Like frontier scouts, we picked up his trail
Tracking Kenneth Page was not as hard as you might think. I picked up his trail in Lufkin, where he was written up in the Daily News. Other than Page, the only quoted source in the story was Dr. Bryan Pool, a Lufkin chiropractor for whom Page had done some work while passing through town. (Pool was so impressed with Page he called the paper, thus bringing Page his first media attention.)
Pool told me that Page had called back with a progress report the day before. "He told me he had made it to 10 miles north of Beaumont and turned left," Pool said, and added that Page had said something about some engine trouble. A mechanic had helped him out with new fan belts and other parts, and Page had made it across the state line, Pool said.
That left me with some detective work. I deduced through Google maps that in all likelihood, Page would have crossed the Sabine River into Louisiana on Highway 12 at Deweyville, Texas. He would then certainly have to pass through the town of Starks, but after that, he could either head south on Big Woods Road toward Sulphur and Lake Charles, or head northeast toward DeQuincy on Highway 12.
And since Page was not known to be carrying a cell phone, we would have to track him the old-fashioned way — by asking people and keeping our eyes peeled.
Just to make sure this wasn't a complete fool's errand, we stopped at a gas station on the west side of Starks. I made myself a cup of Community Coffee and told the fiftysomething white lady behind the counter I was looking for a man who might have ridden past on a lawn mower, pulling a trailer behind him. Her eyes narrowed.
"I'm a reporter from Texas," I added.
"He's riding that thing all the way from Waco, Texas, to Florida," I added, trying to be helpful.
"Yes," the lady said. "He was here. Yesterday. He went that way," she said, pointing to the east.
So he was real. In downtown Starks, a man told us he had seen Page on the other side of DeQuincy on Highway 12, so we knew we could rule out Big Woods Road and the Lake Charles route. We peeled out toward DeQuincy.
Our next stop was a roadside barbecue stand on the eastern outskirts of DeQuincy. A broad-faced, grand-matronly white lady who put us in mind of Aunt Bea from Mayberry said she hadn't seen him, but she asked an unseen companion if he had seen a guy ride past on a Murray lawn mower. "Why, did he steal it from you?" asked the man, who turned out to be a dapper, balding Creole with a lilting accent. He hadn't seen him either, but a young family—the only customers in the place—had seen him. They believed he could be all the way to Kinder or Elton by then, as they had seen him eastbound and down, loaded up and truckin' out of the hamlet of Ragley the day before.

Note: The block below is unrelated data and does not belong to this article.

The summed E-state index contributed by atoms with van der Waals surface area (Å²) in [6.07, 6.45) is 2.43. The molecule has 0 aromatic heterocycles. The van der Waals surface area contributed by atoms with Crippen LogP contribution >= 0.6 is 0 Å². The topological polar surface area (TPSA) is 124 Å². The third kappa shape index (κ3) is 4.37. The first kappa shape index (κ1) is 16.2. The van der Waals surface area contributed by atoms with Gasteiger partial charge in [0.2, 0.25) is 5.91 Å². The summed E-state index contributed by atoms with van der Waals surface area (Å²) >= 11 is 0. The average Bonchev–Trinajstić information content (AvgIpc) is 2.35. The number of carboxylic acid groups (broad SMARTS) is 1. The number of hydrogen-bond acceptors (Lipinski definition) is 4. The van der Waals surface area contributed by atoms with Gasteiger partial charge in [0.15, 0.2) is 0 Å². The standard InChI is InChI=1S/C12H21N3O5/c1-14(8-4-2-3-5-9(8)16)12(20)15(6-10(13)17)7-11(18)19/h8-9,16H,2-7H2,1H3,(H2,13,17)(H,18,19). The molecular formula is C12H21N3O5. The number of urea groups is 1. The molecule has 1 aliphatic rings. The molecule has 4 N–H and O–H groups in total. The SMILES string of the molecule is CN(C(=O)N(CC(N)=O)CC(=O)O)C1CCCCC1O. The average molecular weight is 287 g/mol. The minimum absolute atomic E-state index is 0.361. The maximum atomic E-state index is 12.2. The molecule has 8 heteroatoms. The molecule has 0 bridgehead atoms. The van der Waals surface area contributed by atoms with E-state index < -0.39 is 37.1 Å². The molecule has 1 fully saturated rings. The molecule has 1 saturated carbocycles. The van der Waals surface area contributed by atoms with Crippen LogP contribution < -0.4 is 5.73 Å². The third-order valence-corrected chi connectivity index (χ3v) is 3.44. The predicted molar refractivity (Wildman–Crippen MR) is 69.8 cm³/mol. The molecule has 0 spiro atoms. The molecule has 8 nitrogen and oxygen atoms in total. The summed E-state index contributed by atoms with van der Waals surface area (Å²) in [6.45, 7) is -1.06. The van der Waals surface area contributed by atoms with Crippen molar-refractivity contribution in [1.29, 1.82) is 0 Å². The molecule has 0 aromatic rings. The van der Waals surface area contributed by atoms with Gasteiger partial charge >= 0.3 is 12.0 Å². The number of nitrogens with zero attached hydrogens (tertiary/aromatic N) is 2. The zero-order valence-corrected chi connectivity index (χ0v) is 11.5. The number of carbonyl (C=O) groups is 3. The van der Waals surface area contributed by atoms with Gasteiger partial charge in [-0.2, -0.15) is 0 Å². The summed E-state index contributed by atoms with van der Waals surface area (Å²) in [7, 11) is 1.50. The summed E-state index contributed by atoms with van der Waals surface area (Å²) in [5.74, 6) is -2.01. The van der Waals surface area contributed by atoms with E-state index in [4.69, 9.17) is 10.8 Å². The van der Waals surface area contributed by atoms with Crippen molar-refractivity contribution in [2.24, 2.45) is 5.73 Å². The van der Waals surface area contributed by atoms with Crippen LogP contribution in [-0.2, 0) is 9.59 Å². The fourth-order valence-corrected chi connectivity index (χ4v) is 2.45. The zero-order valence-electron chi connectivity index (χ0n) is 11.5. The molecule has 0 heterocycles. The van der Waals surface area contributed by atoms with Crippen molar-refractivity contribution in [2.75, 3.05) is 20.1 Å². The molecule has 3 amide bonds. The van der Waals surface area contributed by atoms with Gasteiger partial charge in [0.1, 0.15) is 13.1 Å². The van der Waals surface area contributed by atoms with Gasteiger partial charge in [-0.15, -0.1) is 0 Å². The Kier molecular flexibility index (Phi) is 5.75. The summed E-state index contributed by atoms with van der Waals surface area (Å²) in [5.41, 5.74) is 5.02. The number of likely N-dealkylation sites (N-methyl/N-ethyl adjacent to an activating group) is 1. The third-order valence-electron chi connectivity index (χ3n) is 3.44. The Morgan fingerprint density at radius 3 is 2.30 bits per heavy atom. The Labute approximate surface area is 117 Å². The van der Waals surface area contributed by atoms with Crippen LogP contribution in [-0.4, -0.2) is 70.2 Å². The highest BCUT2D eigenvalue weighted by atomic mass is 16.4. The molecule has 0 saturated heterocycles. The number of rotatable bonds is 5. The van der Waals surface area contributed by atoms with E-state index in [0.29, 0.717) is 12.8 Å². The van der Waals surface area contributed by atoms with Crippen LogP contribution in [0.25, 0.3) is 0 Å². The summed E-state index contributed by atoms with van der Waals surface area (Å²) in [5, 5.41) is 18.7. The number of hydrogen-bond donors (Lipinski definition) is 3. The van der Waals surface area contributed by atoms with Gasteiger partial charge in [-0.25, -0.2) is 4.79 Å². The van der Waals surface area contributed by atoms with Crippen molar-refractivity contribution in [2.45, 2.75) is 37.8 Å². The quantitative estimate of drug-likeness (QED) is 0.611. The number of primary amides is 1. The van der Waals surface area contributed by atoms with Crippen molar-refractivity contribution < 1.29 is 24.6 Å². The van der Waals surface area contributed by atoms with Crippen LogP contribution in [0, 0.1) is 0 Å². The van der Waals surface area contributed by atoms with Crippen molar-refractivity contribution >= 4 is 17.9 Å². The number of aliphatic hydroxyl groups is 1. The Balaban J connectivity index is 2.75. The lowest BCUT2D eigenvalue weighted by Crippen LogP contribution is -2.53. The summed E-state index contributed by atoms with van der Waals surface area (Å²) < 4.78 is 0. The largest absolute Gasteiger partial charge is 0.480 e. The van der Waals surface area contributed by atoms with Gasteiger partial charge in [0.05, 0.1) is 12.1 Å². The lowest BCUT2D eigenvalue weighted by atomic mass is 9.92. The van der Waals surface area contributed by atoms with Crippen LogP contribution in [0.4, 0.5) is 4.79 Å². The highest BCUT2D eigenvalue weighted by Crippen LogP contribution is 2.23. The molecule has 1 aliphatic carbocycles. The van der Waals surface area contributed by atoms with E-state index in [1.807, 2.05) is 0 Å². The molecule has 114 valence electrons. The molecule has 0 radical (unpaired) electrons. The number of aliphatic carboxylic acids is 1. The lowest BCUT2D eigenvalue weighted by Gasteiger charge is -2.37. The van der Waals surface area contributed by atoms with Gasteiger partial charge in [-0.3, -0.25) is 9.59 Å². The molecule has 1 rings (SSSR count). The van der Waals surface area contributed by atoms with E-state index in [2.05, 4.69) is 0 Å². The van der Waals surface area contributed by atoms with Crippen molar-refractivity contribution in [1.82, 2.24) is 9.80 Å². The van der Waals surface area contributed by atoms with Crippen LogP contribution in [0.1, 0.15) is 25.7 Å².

We pushed on to Kinder, the famous Coushatta Indian casino town. At the intersection of Highway 165, we stopped at a grocery store to confirm that Page was not headed further north on the highway to Oberlin. I told the fry cook at the store lunch that Page's wife had left him and that he had decided to ride his lawn mower from Waco to Florida. "Beats suicide," the cook said. "I guess. Naw, I haven't seen him." But across the street at a garage/body shop, they had seen him and told us to keep heading east.
By now, the road had changed names to Highway 190 and was informally known as the Acadiana Parkway. To the west, there had been a few scary, overloaded-looking logging trucks lumbering down the road, groaning under the weight of giant pine logs, but this was rice country. Aquatic tractors were churning through waterlogged fields, white herons and other wading birds following in their wake. Silos lined the train tracks in the small towns we passed through. Balke tuned in a Cajun station on the AM radio and we had a soundtrack of accordion waltzes and swamp-pop boogies to round out the tableaux.
And so passed Elton, and then Basile, where instead of beer, ice and cigarettes, the town grocery prominently offered tasso, boudin, cracklins, gumbo and, well, beer, 'cause Cajuns like that too. And by this time, we no longer needed to get out and ask if Page had passed this way, because we already knew, as the blacktop shoulders had given way to mixtures of red dirt, gravel and green grass. Balke and I could now clearly see the tracks of Page's Murray steadfastly heading east.
Eunice is the first town of Walmart-supporting size along this highway for more than 100 miles, and pulling in was something of a sensory overload for Balke and me. I thought we had to be getting pretty close by then, so when we came upon a Popeyes with a few police cars in the parking lot, I asked Balke to stop. The Eunice cops might know where Page was.
I walked in and asked one—a shaven-headed behemoth with tattooed arms. He didn't bat an eye. "He's right down the road at the car-care center in front of the Walmart," he said. "He is right there, right now."
By the time Balke and I scrambled back down the road the quarter-mile or so it was, he had started heading west toward us. And there he was, looking just like he did in the picture from the Lufkin paper. My heart leaped as I saw him rumbling down the wrong shoulder, headed toward a gas station with a huge, truck-stop-sized parking lot. And that was where we ran him down, and first interviewed him, near the gas pumps. As the speakers piped in Cajun versions of "La Bamba" and classic-rock hits, Page spun his turbocharged tale in person.
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